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    Who are the NERD fund donors Mr Snyder?

    Raise the curtain.

    The Health-Care Crowd Now Is Picking Your Judges

    By Publius, Section News
    Posted on Wed May 25, 2011 at 01:46:02 AM EST
    Tags: Law, Judicial Selection, Politics (all tags)

    by Publius, Section News

    After the uprising of the 17th June
    The Secretary of the Writers Union
    Had leaflets distributed in the Stalinallee
    Stating that the people
    Had forfeited the confidence of the government
    And could win it back only
    By redoubled efforts. Would it not be easier
    In that case for the government
    To dissolve the people
    And elect another?

    --Berthold Brecht, "The Solution"

    And when the people have forfeited the confidence of the Party by choosing conservative judges, would it not be easier for the Party to select its own judges?  Having figured out that the surest way to effect permanent "liberal" change is to impose it by fiat, the Left has been on a decade-long Soros-funded campaign to replace judicial elections with "merit selection."  Now this campaign has come to Michigan.  And it's far, far further along than you believe.  

    Understand, first of all, that while "merit selection" sounds wonderful - who could be against merit? - what matters is who decides merit, and by what criteria.  When the Michigan trial lawyers choose the judicial candidates, it means the Left substitutes its handpicked activists for the more conservative "law and order" judges the people often vote for.    As Dan Pero notes in the linked article, when your selection panel is three lawyers from the American Bar Association, three lawyers from the American Trial Lawyers Association, and a token conservative, you're not going to get any Scalias or Robertses.  

    Michigan's supposedly "non-partisan" task force was ostensibly assembled to examine better methods of installing judges.  There are two problems with this.  One, the task force already assumes that judicial elections in Michigan are choosing poor candidates (a point one might actually agree with, given the recent elevation of partisan hack Diane Hathaway to the Michigan Supreme Court), and that their job is to come up with a better one.  Two, as you might have guessed, the "bipartisan" task force is anything but. There are a few judicial conservatives (e.g., Michigan Court of Appeals Judge Whitbeck, who is very well respected), but they are heavily outnumbered by the "merit selection" crowd (heavy on Democratic Party contributors).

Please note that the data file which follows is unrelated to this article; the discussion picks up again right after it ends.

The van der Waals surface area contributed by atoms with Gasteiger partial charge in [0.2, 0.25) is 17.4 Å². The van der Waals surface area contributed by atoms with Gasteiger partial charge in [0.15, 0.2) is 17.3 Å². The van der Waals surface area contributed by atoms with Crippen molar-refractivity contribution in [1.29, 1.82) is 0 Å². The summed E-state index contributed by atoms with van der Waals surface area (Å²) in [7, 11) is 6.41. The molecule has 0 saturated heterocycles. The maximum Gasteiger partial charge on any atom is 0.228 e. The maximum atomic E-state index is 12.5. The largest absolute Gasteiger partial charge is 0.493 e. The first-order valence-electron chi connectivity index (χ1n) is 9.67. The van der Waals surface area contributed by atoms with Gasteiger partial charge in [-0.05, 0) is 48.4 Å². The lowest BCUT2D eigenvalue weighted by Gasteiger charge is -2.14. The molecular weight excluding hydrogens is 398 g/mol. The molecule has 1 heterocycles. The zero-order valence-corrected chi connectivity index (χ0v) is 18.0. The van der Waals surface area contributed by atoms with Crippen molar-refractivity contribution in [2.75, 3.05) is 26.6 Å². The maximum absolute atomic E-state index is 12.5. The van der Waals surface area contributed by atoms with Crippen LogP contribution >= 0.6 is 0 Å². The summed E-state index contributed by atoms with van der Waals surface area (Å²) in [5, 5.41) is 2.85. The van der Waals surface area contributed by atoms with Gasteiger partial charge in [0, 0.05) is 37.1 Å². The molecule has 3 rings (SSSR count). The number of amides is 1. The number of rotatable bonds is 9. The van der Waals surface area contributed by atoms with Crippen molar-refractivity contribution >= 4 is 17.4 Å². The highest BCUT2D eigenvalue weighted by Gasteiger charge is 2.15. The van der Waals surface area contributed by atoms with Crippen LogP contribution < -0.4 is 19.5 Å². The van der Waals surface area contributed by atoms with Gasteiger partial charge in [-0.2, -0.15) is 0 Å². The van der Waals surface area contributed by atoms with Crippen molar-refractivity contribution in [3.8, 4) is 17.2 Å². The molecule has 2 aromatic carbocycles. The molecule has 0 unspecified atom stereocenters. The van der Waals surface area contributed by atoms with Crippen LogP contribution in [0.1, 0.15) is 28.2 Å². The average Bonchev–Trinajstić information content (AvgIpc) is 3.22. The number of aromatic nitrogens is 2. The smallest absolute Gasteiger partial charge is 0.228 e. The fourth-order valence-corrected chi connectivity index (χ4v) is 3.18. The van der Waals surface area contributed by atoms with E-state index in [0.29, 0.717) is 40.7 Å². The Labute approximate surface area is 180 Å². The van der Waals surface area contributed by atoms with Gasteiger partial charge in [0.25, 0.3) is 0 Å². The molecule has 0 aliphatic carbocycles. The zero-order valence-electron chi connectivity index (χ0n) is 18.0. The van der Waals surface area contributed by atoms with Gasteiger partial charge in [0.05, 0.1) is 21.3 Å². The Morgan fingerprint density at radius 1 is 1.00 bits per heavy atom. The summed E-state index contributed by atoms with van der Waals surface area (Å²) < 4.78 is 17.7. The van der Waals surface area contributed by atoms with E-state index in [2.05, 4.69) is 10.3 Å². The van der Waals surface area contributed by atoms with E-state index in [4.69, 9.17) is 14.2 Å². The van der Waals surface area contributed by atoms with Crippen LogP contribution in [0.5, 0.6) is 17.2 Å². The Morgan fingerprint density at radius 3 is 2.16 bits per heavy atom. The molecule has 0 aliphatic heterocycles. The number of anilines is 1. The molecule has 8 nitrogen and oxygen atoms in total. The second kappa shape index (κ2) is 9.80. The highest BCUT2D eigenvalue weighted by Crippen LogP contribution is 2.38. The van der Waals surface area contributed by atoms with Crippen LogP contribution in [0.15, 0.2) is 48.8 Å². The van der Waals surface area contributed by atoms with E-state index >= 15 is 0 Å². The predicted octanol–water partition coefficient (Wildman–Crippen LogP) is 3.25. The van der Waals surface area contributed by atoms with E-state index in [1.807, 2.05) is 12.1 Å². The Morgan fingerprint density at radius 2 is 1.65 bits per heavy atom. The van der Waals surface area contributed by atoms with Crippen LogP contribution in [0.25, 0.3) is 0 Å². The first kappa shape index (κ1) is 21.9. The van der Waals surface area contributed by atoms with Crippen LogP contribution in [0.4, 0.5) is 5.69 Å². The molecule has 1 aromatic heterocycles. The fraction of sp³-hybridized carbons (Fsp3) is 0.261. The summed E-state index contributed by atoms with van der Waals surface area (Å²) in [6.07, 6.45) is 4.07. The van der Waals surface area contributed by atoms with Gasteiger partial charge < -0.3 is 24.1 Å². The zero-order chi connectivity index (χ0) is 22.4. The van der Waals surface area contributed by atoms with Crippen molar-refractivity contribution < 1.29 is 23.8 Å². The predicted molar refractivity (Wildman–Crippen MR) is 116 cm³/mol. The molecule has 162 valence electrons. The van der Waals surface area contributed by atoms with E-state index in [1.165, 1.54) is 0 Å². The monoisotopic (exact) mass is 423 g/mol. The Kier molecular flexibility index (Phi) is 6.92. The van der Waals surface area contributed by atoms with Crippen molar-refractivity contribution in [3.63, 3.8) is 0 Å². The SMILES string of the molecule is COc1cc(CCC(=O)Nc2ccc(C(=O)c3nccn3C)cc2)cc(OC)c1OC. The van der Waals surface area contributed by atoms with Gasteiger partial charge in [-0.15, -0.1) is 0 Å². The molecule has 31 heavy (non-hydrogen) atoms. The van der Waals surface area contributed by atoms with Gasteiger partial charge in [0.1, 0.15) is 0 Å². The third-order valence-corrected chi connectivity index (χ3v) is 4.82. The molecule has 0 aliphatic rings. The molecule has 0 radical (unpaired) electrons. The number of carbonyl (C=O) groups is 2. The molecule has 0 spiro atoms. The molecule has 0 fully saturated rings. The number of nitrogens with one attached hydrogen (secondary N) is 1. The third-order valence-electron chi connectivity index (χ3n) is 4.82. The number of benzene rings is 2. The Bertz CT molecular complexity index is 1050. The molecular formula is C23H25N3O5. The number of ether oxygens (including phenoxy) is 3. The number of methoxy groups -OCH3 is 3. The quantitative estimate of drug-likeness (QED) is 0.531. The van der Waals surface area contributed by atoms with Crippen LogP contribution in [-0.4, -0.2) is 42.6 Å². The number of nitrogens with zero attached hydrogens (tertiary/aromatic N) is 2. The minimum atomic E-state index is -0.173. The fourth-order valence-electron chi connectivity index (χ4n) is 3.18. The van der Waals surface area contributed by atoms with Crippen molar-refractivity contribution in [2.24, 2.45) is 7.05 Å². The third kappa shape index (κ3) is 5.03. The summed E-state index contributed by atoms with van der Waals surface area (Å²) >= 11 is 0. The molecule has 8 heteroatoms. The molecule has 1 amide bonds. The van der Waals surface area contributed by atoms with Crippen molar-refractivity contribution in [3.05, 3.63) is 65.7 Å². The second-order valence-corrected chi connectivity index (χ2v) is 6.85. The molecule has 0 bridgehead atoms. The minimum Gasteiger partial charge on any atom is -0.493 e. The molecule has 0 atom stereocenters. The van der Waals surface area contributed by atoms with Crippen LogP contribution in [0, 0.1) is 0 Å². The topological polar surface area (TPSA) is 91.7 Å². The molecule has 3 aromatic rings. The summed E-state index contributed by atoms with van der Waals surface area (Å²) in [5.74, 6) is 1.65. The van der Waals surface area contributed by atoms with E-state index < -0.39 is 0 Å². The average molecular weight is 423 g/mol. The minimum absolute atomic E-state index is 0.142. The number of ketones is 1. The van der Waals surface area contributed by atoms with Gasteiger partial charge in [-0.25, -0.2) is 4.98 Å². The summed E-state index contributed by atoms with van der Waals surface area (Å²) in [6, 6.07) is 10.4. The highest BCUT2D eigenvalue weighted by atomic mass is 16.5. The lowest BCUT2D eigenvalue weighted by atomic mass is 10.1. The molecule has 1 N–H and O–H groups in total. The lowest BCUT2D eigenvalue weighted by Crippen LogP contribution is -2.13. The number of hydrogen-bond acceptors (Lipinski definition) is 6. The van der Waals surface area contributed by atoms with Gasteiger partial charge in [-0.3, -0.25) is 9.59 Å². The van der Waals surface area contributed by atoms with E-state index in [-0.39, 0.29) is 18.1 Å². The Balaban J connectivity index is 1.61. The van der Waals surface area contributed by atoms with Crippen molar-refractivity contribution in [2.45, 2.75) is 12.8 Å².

The task force is holding a forum on Tuesday, June 14th, at Wayne State Law School.  While the speaker panel is claimed to be of diverse opinion, the sole voice on the right will be that of former Chief Justice of the Michigan Supreme Court, the Hon. Clifford W. Taylor.  As for the other speakers, they are (from the notice):

    *    Mark Brewer, chairman of the Michigan Democratic Party, and Robert LaBrant, general counsel of the Michigan Chamber of Commerce, who will offer supreme court campaign practitioners' perspectives on fundraising, advertising and opportunities for reform;

    *    Hugh Caperton, plaintiff in the U.S. Supreme Court case of Caperton v. Massey Coal Company, who will offer a first-person account of a collision of due process rights and free speech rights, and campaign spending as a threat to impartial courts;

    *    Rich Robinson of the Michigan Campaign Finance Network, on Michigan's failure of campaign finance accountability in supreme court campaigns;

    *    David Rottman of the National Center for State Courts, on campaign conduct committees as a mechanism for safeguarding truth in judicial election campaigning; and,

    *    Rebecca Kourlis, former justice of the Colorado Supreme Court and executive director of the Institute for the Advancement of the American Legal System, on judicial performance evaluations as a tool for voter information.

    These speakers are Left, Left, Left, Way Left, and Left.  Note especially Rottman: if installing a "mechanism for safeguarding truth in judicial election campaigning" doesn't send an Orwellian chill up your spine, you're not paying attention.  Sandra Day O'Connor is being trotted out as honorary chair, but you know perfectly well she long ago went over to the Dark Side.  Apparently O'Conner seriously believes that allowing the trial lawyers to select judges is "[how] we keep political influences and cash out of the courtroom."